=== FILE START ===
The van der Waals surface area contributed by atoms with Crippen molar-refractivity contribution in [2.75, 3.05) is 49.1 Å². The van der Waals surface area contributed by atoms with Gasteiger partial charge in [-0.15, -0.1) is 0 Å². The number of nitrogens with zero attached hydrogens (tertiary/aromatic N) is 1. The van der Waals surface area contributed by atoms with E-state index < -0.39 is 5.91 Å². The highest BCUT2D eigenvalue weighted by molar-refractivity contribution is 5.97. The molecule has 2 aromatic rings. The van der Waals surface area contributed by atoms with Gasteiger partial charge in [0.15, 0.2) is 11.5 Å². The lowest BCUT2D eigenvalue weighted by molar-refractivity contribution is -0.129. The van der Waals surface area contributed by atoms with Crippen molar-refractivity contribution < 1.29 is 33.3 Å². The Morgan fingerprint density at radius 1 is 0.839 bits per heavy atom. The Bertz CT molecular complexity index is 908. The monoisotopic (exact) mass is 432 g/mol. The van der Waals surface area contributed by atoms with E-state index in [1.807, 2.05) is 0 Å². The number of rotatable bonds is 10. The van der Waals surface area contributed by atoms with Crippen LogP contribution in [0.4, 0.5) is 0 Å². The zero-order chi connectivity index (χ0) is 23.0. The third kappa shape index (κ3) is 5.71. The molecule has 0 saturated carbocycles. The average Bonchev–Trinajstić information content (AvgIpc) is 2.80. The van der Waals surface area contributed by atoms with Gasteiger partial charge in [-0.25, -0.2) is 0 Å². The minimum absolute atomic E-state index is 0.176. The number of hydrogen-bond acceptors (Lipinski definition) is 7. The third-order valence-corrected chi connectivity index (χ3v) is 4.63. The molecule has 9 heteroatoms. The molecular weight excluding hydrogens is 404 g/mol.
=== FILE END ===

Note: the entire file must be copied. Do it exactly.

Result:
The van der Waals surface area contributed by atoms with Crippen molar-refractivity contribution in [2.75, 3.05) is 49.1 Å². The van der Waals surface area contributed by atoms with Gasteiger partial charge in [-0.15, -0.1) is 0 Å². The number of nitrogens with zero attached hydrogens (tertiary/aromatic N) is 1. The van der Waals surface area contributed by atoms with E-state index < -0.39 is 5.91 Å². The highest BCUT2D eigenvalue weighted by molar-refractivity contribution is 5.97. The molecule has 2 aromatic rings. The van der Waals surface area contributed by atoms with Gasteiger partial charge in [0.15, 0.2) is 11.5 Å². The lowest BCUT2D eigenvalue weighted by molar-refractivity contribution is -0.129. The van der Waals surface area contributed by atoms with Crippen molar-refractivity contribution < 1.29 is 33.3 Å². The Morgan fingerprint density at radius 1 is 0.839 bits per heavy atom. The Bertz CT molecular complexity index is 908. The monoisotopic (exact) mass is 432 g/mol. The van der Waals surface area contributed by atoms with E-state index in [1.807, 2.05) is 0 Å². The number of rotatable bonds is 10. The van der Waals surface area contributed by atoms with Crippen LogP contribution in [0.4, 0.5) is 0 Å². The zero-order chi connectivity index (χ0) is 23.0. The third kappa shape index (κ3) is 5.71. The molecule has 0 saturated carbocycles. The average Bonchev–Trinajstić information content (AvgIpc) is 2.80. The van der Waals surface area contributed by atoms with Gasteiger partial charge in [-0.25, -0.2) is 0 Å². The minimum absolute atomic E-state index is 0.176. The number of hydrogen-bond acceptors (Lipinski definition) is 7. The third-order valence-corrected chi connectivity index (χ3v) is 4.63. The molecule has 9 heteroatoms. The molecular weight excluding hydrogens is 404 g/mol.